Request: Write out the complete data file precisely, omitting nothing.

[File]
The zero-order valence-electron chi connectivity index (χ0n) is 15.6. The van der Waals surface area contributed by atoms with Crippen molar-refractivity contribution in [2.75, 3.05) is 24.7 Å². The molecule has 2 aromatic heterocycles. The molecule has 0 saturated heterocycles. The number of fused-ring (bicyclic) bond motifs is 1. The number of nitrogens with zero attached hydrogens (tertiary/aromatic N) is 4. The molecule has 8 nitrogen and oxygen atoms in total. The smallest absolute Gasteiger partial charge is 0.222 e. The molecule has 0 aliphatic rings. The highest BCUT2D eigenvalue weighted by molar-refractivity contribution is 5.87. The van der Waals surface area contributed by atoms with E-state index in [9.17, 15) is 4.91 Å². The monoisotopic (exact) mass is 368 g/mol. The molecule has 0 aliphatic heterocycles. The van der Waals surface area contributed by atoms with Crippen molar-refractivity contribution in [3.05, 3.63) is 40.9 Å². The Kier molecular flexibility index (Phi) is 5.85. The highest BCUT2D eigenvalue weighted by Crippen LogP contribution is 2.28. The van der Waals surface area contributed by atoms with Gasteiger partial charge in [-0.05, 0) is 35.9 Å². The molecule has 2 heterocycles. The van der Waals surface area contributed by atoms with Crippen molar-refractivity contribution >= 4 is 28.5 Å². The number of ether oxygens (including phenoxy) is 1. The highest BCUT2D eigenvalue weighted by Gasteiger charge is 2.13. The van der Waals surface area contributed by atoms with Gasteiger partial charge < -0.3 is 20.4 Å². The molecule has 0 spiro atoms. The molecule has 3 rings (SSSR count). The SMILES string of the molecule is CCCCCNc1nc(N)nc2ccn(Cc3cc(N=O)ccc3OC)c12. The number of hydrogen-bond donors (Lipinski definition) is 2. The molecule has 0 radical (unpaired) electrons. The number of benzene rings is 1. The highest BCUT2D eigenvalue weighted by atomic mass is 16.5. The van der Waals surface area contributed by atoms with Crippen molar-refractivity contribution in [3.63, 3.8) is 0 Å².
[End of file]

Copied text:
The zero-order valence-electron chi connectivity index (χ0n) is 15.6. The van der Waals surface area contributed by atoms with Crippen molar-refractivity contribution in [2.75, 3.05) is 24.7 Å². The molecule has 2 aromatic heterocycles. The molecule has 0 saturated heterocycles. The number of fused-ring (bicyclic) bond motifs is 1. The number of nitrogens with zero attached hydrogens (tertiary/aromatic N) is 4. The molecule has 8 nitrogen and oxygen atoms in total. The smallest absolute Gasteiger partial charge is 0.222 e. The molecule has 0 aliphatic rings. The highest BCUT2D eigenvalue weighted by molar-refractivity contribution is 5.87. The van der Waals surface area contributed by atoms with E-state index in [9.17, 15) is 4.91 Å². The monoisotopic (exact) mass is 368 g/mol. The molecule has 0 aliphatic heterocycles. The van der Waals surface area contributed by atoms with Crippen molar-refractivity contribution in [3.05, 3.63) is 40.9 Å². The Kier molecular flexibility index (Phi) is 5.85. The highest BCUT2D eigenvalue weighted by Crippen LogP contribution is 2.28. The van der Waals surface area contributed by atoms with Gasteiger partial charge in [-0.05, 0) is 35.9 Å². The molecule has 2 heterocycles. The van der Waals surface area contributed by atoms with Crippen molar-refractivity contribution >= 4 is 28.5 Å². The number of ether oxygens (including phenoxy) is 1. The highest BCUT2D eigenvalue weighted by Gasteiger charge is 2.13. The van der Waals surface area contributed by atoms with Gasteiger partial charge < -0.3 is 20.4 Å². The molecule has 0 spiro atoms. The molecule has 3 rings (SSSR count). The SMILES string of the molecule is CCCCCNc1nc(N)nc2ccn(Cc3cc(N=O)ccc3OC)c12. The number of hydrogen-bond donors (Lipinski definition) is 2. The molecule has 0 radical (unpaired) electrons. The number of benzene rings is 1. The highest BCUT2D eigenvalue weighted by atomic mass is 16.5. The van der Waals surface area contributed by atoms with Crippen molar-refractivity contribution in [3.63, 3.8) is 0 Å².